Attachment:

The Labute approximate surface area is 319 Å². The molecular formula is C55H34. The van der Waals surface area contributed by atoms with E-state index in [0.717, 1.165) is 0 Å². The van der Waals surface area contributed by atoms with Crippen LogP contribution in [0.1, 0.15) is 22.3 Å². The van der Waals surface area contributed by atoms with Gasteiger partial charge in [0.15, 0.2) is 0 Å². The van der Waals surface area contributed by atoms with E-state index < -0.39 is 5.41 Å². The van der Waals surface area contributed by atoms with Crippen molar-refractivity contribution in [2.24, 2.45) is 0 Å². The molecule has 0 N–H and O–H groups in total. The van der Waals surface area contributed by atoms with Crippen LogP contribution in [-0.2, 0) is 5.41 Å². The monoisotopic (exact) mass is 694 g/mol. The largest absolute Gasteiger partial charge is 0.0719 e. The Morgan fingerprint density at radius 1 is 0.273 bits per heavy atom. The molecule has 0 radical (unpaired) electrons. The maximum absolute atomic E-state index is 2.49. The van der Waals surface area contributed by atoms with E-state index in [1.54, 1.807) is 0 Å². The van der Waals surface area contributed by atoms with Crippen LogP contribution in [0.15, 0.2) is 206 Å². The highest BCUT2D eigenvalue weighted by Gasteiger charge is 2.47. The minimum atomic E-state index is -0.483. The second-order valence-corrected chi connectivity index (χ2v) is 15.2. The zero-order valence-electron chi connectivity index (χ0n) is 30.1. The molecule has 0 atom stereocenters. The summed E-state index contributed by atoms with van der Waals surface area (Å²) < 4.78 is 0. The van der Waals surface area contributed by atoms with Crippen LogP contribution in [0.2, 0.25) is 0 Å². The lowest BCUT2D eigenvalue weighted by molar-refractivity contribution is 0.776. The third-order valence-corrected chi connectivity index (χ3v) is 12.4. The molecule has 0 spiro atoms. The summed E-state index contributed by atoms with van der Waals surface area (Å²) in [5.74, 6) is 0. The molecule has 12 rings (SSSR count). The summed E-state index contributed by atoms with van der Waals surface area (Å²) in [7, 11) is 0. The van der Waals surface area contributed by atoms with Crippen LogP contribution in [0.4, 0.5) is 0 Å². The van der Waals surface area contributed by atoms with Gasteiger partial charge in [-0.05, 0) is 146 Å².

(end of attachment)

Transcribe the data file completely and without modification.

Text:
The Labute approximate surface area is 319 Å². The molecular formula is C55H34. The van der Waals surface area contributed by atoms with E-state index in [0.717, 1.165) is 0 Å². The van der Waals surface area contributed by atoms with Crippen LogP contribution in [0.1, 0.15) is 22.3 Å². The van der Waals surface area contributed by atoms with Gasteiger partial charge in [0.15, 0.2) is 0 Å². The van der Waals surface area contributed by atoms with E-state index < -0.39 is 5.41 Å². The van der Waals surface area contributed by atoms with Crippen molar-refractivity contribution in [2.24, 2.45) is 0 Å². The molecule has 0 N–H and O–H groups in total. The van der Waals surface area contributed by atoms with Crippen LogP contribution in [-0.2, 0) is 5.41 Å². The monoisotopic (exact) mass is 694 g/mol. The largest absolute Gasteiger partial charge is 0.0719 e. The Morgan fingerprint density at radius 1 is 0.273 bits per heavy atom. The molecule has 0 radical (unpaired) electrons. The maximum absolute atomic E-state index is 2.49. The van der Waals surface area contributed by atoms with E-state index in [1.54, 1.807) is 0 Å². The van der Waals surface area contributed by atoms with Crippen LogP contribution in [0.15, 0.2) is 206 Å². The highest BCUT2D eigenvalue weighted by Gasteiger charge is 2.47. The minimum atomic E-state index is -0.483. The second-order valence-corrected chi connectivity index (χ2v) is 15.2. The zero-order valence-electron chi connectivity index (χ0n) is 30.1. The molecule has 0 atom stereocenters. The summed E-state index contributed by atoms with van der Waals surface area (Å²) < 4.78 is 0. The van der Waals surface area contributed by atoms with Crippen LogP contribution in [0.2, 0.25) is 0 Å². The lowest BCUT2D eigenvalue weighted by molar-refractivity contribution is 0.776. The third-order valence-corrected chi connectivity index (χ3v) is 12.4. The molecule has 0 spiro atoms. The summed E-state index contributed by atoms with van der Waals surface area (Å²) in [5.74, 6) is 0. The molecule has 12 rings (SSSR count). The summed E-state index contributed by atoms with van der Waals surface area (Å²) in [7, 11) is 0. The van der Waals surface area contributed by atoms with Crippen LogP contribution in [0.4, 0.5) is 0 Å². The van der Waals surface area contributed by atoms with Gasteiger partial charge in [-0.05, 0) is 146 Å².